For the next couple of weeks our first readings will be taken from Paul’s First Letter to the Corinthians, and so it might help for us to have a clear picture of Corinth.
The southern third of the Greek peninsula, known as Pelopenisus, is almost a separate island, but it is hung on to Greece proper by a narrow isthmus, and the city of Corinth is perched right on that isthmus. Its harbor on the east side served the Aegean Sea, while the harbor the west said is open to the Adriatic. In that way it inherited all he advantages and all the fault’s of a sailors’ hang out.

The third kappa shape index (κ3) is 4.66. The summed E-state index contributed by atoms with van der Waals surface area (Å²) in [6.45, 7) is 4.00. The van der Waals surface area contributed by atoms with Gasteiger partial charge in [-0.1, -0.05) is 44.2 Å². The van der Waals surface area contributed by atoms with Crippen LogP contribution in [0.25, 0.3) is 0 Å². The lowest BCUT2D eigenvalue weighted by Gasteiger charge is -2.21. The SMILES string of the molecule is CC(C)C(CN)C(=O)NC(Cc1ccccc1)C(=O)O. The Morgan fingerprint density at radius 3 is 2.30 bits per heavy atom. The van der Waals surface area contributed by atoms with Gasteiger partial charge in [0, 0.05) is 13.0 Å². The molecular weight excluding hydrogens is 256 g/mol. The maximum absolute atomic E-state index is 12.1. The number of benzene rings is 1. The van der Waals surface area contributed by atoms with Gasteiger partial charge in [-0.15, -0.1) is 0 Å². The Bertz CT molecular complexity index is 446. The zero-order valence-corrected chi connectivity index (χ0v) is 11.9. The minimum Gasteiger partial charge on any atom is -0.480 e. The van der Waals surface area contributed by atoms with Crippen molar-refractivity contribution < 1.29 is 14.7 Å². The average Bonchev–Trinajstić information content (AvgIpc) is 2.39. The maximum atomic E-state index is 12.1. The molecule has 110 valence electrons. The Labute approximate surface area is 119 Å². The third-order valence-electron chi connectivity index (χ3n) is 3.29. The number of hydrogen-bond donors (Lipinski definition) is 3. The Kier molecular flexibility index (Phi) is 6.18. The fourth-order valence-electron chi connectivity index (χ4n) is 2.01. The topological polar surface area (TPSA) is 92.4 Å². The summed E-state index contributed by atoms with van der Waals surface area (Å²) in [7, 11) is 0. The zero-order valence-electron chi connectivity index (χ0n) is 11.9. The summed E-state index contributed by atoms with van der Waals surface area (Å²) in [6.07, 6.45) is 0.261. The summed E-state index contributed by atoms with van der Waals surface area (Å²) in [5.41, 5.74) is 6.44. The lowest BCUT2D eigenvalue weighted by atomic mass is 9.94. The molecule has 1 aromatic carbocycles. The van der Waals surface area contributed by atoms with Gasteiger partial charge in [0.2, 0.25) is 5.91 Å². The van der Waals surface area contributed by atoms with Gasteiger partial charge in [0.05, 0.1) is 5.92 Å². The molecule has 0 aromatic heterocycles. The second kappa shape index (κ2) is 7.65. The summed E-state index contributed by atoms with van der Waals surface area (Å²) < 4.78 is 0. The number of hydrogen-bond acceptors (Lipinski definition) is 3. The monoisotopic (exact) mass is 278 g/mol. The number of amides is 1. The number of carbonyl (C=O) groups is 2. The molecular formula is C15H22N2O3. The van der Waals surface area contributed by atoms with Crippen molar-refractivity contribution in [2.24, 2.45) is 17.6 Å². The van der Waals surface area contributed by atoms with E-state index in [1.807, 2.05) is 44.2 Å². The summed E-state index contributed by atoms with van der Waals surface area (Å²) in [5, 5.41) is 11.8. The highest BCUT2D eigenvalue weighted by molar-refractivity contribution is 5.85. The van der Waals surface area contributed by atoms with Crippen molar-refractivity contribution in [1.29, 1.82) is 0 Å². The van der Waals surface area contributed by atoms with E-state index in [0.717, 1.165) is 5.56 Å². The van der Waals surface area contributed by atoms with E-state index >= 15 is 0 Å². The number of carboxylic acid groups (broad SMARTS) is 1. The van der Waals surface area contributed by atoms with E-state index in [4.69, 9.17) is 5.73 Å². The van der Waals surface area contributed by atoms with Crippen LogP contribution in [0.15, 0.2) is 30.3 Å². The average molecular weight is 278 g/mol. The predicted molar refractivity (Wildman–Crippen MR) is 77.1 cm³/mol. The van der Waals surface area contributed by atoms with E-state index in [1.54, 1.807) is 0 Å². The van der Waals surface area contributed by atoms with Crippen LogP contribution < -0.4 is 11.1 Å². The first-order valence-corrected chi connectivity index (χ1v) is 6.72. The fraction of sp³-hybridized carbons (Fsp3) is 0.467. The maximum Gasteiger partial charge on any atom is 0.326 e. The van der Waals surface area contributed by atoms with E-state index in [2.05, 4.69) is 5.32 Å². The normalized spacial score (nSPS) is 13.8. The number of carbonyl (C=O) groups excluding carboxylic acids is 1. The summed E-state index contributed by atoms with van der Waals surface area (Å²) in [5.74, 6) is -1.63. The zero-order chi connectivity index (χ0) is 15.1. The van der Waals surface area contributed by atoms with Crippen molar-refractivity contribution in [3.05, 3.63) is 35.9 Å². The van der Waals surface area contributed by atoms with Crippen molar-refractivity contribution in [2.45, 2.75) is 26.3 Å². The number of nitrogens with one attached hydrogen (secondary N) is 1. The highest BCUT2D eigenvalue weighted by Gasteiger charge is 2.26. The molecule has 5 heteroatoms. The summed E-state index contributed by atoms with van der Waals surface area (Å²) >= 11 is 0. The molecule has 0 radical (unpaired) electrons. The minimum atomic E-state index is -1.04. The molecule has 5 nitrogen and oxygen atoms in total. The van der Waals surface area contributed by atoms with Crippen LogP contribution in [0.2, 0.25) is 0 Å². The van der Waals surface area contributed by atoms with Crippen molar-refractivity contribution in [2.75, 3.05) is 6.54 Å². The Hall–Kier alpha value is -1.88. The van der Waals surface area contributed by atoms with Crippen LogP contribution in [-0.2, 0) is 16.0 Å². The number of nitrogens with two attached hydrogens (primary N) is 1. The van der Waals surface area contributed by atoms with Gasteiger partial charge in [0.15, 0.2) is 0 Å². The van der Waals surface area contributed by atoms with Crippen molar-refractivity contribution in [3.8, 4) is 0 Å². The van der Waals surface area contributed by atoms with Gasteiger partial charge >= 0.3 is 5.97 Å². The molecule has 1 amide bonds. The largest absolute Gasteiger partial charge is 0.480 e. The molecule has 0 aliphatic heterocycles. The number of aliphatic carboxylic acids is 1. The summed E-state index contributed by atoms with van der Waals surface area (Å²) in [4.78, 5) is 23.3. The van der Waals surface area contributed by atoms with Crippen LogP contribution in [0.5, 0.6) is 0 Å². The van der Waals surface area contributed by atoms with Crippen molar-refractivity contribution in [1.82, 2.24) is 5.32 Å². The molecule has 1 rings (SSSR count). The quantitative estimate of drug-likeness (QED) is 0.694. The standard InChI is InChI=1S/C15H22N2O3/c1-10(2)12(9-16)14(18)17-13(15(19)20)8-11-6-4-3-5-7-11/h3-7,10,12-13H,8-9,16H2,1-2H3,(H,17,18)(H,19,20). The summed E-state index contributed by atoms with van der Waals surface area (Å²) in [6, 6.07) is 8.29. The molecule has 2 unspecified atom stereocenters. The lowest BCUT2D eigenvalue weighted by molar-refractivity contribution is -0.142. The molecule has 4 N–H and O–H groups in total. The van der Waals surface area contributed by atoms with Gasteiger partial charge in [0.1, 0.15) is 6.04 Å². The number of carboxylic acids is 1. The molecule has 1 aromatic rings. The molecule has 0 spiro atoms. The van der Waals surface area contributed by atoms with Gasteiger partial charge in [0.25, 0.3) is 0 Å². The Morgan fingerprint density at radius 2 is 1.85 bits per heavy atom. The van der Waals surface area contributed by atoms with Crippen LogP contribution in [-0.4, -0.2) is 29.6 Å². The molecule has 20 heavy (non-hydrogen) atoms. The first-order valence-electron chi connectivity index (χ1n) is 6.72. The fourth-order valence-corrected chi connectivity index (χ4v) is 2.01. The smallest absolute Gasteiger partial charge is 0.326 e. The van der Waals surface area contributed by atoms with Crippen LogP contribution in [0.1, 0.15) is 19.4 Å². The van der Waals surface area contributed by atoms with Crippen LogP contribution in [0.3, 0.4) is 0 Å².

Merchandise obits way to Rome from the east was unloaded on the Aegean side of Corinth, while all the eastward destined products from Rome was unloaded at Corinth’s Adriatic port. All that unloading provided ample thievery to the gangs robbing carts passing from port to port.
The great influx of superstitious sailors provided employment to temple people guaranteeing safety at sea. Along with such charlatans, there were so many prostitutes connected with the temples that all around the Mediterranean, prostitutes were known as Corinthian girls.